An investigation was performed to identify the factors responsible for the existence of a characteristic optimum sulfation temperature for limestones and dolomites used as sorbents during the fluidized bed combustion of coal. The optimum sulfation temperature for a particular sorbent was found to be a function of the operating conditions, and ranged between 800 and 900°C. A reduction in the level of sulfur uptake by the sorbents at high temperatures was found to be a consequence of pore blockage by product formation. As the sulfation reaction rate increased with increasing temperature, the CaSO4 produced accumulated at the external surface of the sorbent particles, blocking access to the porous interior. The parameters which most affected the optimum sulfation temperature were the physical structure (pore size and surface area) of the sorbent, and the operating temperature and residence time. For fixed operating conditions it was necessary to have a proper combination of surface area and porosity to ensure high utilization. For short particle residence times, the optimum temperature for high sulfur retention by the sorbent was several hundred degrees higher than when the particles were allowed to react for longer periods of time. This was attributed to kinetic rather than equilibrium constraints.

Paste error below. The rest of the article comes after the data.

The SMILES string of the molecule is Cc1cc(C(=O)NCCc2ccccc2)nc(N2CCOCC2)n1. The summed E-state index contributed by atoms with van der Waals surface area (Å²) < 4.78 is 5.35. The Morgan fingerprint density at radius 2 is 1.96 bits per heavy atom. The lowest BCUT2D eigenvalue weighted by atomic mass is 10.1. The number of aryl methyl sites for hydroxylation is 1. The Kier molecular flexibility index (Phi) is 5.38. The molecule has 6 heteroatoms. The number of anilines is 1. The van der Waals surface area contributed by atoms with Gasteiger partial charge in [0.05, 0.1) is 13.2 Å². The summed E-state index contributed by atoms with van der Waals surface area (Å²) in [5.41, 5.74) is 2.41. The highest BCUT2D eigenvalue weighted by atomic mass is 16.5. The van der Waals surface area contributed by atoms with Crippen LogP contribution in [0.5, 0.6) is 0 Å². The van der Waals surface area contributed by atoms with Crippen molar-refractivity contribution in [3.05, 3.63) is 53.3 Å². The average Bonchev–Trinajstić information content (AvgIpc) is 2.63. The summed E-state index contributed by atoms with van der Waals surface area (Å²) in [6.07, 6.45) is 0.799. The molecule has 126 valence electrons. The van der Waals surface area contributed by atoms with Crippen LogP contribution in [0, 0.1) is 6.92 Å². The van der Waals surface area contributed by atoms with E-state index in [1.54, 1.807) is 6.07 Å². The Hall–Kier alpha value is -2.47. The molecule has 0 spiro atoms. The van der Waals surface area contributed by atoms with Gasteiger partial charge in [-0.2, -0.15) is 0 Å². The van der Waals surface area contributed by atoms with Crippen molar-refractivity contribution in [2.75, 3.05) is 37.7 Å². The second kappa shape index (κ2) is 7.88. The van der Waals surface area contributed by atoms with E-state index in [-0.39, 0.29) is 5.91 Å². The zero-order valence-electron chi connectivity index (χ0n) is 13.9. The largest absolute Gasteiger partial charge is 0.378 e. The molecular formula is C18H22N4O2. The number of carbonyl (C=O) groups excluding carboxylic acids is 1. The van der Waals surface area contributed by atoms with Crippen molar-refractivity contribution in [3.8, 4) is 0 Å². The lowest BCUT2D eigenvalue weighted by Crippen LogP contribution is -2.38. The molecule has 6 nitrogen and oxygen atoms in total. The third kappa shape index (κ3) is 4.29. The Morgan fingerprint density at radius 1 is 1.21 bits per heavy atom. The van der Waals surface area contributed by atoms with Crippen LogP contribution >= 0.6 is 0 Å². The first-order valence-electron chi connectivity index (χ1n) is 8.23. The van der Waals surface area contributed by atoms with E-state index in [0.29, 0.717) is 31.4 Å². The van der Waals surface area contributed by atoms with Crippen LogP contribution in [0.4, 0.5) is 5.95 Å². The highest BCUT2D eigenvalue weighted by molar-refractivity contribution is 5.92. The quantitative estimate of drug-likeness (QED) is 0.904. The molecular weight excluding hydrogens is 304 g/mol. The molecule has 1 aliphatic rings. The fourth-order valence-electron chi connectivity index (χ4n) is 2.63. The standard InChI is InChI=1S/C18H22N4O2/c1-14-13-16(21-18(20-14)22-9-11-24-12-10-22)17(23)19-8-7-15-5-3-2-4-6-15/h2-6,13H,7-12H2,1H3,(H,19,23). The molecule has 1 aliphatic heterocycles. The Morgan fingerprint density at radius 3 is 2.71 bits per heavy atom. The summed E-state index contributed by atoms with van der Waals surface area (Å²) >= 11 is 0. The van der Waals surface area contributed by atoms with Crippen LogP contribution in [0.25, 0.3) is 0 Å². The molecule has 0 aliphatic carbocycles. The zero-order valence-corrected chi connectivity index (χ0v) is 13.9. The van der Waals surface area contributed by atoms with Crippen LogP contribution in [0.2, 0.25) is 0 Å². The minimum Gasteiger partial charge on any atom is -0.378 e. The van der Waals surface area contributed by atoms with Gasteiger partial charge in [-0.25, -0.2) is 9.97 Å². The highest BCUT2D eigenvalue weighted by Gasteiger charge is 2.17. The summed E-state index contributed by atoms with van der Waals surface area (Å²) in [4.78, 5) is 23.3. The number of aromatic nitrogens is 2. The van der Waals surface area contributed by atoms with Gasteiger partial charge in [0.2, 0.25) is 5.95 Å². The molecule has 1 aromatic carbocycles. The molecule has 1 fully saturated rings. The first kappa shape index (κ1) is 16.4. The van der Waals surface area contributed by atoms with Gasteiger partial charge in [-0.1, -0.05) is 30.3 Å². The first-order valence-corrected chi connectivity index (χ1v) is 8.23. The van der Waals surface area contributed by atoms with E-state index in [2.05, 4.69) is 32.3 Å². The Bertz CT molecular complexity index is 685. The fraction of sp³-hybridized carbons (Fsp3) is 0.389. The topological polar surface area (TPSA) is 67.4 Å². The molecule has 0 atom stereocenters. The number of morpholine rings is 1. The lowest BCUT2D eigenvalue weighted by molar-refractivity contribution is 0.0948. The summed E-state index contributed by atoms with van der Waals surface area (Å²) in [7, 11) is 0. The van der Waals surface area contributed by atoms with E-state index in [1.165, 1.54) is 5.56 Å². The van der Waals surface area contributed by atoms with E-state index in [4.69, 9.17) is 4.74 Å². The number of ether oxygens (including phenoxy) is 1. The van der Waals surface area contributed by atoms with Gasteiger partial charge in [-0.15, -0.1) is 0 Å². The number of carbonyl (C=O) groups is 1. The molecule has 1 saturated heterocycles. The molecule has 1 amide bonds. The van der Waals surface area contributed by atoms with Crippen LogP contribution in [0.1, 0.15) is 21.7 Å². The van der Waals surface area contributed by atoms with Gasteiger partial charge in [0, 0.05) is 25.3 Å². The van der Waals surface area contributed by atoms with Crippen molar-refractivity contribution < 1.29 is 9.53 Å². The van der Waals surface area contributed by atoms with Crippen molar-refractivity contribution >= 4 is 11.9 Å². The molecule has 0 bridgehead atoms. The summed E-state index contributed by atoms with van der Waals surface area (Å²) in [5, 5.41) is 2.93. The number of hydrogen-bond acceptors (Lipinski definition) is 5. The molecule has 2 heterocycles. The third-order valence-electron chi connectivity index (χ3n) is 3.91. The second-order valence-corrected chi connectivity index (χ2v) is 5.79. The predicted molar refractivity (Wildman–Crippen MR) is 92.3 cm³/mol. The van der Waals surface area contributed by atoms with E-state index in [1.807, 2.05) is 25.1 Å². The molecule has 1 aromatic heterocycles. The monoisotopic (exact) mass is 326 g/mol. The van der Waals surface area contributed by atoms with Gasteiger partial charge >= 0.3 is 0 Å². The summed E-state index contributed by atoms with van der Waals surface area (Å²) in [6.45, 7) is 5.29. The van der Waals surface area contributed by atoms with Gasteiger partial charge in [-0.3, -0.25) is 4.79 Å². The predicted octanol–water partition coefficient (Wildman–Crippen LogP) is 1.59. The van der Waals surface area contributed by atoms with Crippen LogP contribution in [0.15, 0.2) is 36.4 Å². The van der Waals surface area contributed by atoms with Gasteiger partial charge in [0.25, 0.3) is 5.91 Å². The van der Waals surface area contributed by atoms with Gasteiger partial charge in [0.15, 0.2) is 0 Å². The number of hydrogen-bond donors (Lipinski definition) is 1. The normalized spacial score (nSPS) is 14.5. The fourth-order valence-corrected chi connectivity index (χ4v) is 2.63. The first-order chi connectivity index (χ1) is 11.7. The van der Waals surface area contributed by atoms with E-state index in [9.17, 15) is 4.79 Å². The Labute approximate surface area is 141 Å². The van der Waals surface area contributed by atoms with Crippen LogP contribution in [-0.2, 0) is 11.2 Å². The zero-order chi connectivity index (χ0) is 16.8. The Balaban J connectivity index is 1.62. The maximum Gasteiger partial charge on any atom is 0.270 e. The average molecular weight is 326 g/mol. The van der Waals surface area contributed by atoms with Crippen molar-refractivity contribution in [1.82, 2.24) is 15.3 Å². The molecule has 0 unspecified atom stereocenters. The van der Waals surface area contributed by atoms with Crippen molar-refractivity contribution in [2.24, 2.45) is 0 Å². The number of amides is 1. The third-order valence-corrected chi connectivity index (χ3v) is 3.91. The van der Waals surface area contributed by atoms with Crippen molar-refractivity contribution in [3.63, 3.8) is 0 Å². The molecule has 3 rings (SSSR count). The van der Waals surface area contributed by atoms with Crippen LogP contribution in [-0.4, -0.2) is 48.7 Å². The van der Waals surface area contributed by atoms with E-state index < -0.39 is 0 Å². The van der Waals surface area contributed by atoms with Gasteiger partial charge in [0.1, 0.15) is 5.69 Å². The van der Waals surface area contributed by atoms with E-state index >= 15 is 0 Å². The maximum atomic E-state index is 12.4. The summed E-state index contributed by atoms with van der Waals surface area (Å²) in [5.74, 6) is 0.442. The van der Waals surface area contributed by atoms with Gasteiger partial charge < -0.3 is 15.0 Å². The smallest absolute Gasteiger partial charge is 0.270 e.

All Science Journal Classification (ASJC) codes
- Chemical Engineering(all)
- Fuel Technology
- Energy Engineering and Power Technology